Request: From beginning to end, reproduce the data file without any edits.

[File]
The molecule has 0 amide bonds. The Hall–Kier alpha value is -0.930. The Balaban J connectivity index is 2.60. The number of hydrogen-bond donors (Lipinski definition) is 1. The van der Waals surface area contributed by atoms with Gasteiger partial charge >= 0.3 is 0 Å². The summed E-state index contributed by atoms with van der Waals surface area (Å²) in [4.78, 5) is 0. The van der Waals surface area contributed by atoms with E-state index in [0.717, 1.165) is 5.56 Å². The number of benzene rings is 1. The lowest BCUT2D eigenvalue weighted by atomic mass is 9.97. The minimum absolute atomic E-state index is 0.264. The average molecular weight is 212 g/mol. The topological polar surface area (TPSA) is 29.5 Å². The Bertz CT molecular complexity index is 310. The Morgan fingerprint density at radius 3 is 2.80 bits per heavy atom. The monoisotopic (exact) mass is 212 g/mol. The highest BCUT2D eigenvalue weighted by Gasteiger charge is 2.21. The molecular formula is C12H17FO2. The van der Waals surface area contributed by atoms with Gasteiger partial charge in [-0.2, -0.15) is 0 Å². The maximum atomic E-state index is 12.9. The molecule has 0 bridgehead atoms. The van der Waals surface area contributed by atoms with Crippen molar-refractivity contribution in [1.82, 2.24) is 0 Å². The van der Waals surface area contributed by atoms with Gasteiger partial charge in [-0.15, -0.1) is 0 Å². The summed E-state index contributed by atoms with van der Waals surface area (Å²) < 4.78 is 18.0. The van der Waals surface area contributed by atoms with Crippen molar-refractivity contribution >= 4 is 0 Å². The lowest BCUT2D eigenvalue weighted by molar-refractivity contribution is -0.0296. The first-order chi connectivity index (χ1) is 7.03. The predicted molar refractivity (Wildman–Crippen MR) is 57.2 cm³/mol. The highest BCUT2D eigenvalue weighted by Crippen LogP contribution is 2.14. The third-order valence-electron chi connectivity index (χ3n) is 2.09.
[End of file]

The molecule has 0 amide bonds. The Hall–Kier alpha value is -0.930. The Balaban J connectivity index is 2.60. The number of hydrogen-bond donors (Lipinski definition) is 1. The van der Waals surface area contributed by atoms with Gasteiger partial charge >= 0.3 is 0 Å². The summed E-state index contributed by atoms with van der Waals surface area (Å²) in [4.78, 5) is 0. The van der Waals surface area contributed by atoms with E-state index in [0.717, 1.165) is 5.56 Å². The number of benzene rings is 1. The lowest BCUT2D eigenvalue weighted by atomic mass is 9.97. The minimum absolute atomic E-state index is 0.264. The average molecular weight is 212 g/mol. The topological polar surface area (TPSA) is 29.5 Å². The Bertz CT molecular complexity index is 310. The Morgan fingerprint density at radius 3 is 2.80 bits per heavy atom. The monoisotopic (exact) mass is 212 g/mol. The highest BCUT2D eigenvalue weighted by Gasteiger charge is 2.21. The molecular formula is C12H17FO2. The van der Waals surface area contributed by atoms with Gasteiger partial charge in [-0.2, -0.15) is 0 Å². The maximum atomic E-state index is 12.9. The molecule has 0 bridgehead atoms. The van der Waals surface area contributed by atoms with Crippen molar-refractivity contribution in [1.82, 2.24) is 0 Å². The van der Waals surface area contributed by atoms with Gasteiger partial charge in [-0.15, -0.1) is 0 Å². The summed E-state index contributed by atoms with van der Waals surface area (Å²) < 4.78 is 18.0. The van der Waals surface area contributed by atoms with Crippen molar-refractivity contribution >= 4 is 0 Å². The lowest BCUT2D eigenvalue weighted by molar-refractivity contribution is -0.0296. The first-order chi connectivity index (χ1) is 7.03. The predicted molar refractivity (Wildman–Crippen MR) is 57.2 cm³/mol. The highest BCUT2D eigenvalue weighted by Crippen LogP contribution is 2.14. The third-order valence-electron chi connectivity index (χ3n) is 2.09.